Acknowledging the mess: Implications of a new documentation system for understanding formation processes of two Palaeolithic sites in the Ceahlău Basin (NE Romania)
It is nowadays generally well acknowledged that archaeological excavation and documentation methods have a major impact on interpretations of the record. In the last decades, the effort to mitigate potential biases became increasingly visible, generally by combining high-resolution excavations with detailed accounts of employed methodologies. However, this also highlighted the uneven quantity and quality of data obtained throughout the history of archaeological research, stressing the need to re-evaluate past interpretations. In order to understand the degree of these issues in the particular case of Romanian Palaeolithic research, a brief comparison between the ‘traditional’ excavation and recording methodologies in use between 1950 and 1990, and new documentation methods, based on 3D geodetic total station-aided recording, multi-proxy palaeoenvironmental sampling and systematic chronometric assessments, is proposed. Based on their comparable sedimentological background, two sites located in the Eastern Carpathians (Bistricioara-Lutărie I/II and Bistricioara-Lutărie III) were chosen for this task. The goal is obviously not to criticize an already abandoned methodology, but rather to offer a more realistic image of the state of preservation of these particular archaeological sites, with implications for defining relevant analytical units. Overall, this endeavour stressed the fact that filtering potential interferences caused by syn- and post-depositional processes is a difficult task without the input of the additional data offered by a multi-proxy approach.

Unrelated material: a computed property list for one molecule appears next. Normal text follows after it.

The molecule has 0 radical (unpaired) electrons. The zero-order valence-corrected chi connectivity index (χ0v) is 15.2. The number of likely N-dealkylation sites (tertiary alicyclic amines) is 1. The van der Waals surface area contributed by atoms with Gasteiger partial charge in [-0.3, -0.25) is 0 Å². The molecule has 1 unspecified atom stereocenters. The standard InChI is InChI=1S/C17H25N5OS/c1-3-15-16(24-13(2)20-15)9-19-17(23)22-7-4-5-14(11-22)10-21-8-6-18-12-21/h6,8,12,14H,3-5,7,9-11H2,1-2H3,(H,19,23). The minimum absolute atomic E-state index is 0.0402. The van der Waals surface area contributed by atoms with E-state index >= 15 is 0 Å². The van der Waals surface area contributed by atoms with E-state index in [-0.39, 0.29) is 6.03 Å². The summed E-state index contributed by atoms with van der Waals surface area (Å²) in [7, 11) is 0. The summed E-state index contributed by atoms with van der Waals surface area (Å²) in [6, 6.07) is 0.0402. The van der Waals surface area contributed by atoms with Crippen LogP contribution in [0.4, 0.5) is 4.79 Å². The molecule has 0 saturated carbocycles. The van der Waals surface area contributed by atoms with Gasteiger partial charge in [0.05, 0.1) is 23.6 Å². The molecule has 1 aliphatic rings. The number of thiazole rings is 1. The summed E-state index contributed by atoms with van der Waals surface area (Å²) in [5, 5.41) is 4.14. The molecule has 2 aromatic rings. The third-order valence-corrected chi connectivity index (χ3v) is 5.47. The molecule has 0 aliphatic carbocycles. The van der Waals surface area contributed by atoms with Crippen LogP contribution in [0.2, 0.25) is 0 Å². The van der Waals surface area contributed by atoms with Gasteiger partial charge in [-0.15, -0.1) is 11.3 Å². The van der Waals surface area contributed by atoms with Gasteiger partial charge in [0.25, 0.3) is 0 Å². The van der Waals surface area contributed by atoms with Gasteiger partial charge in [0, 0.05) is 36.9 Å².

Upper Palaeolithic; site formation; documentation; spatial analysis; database.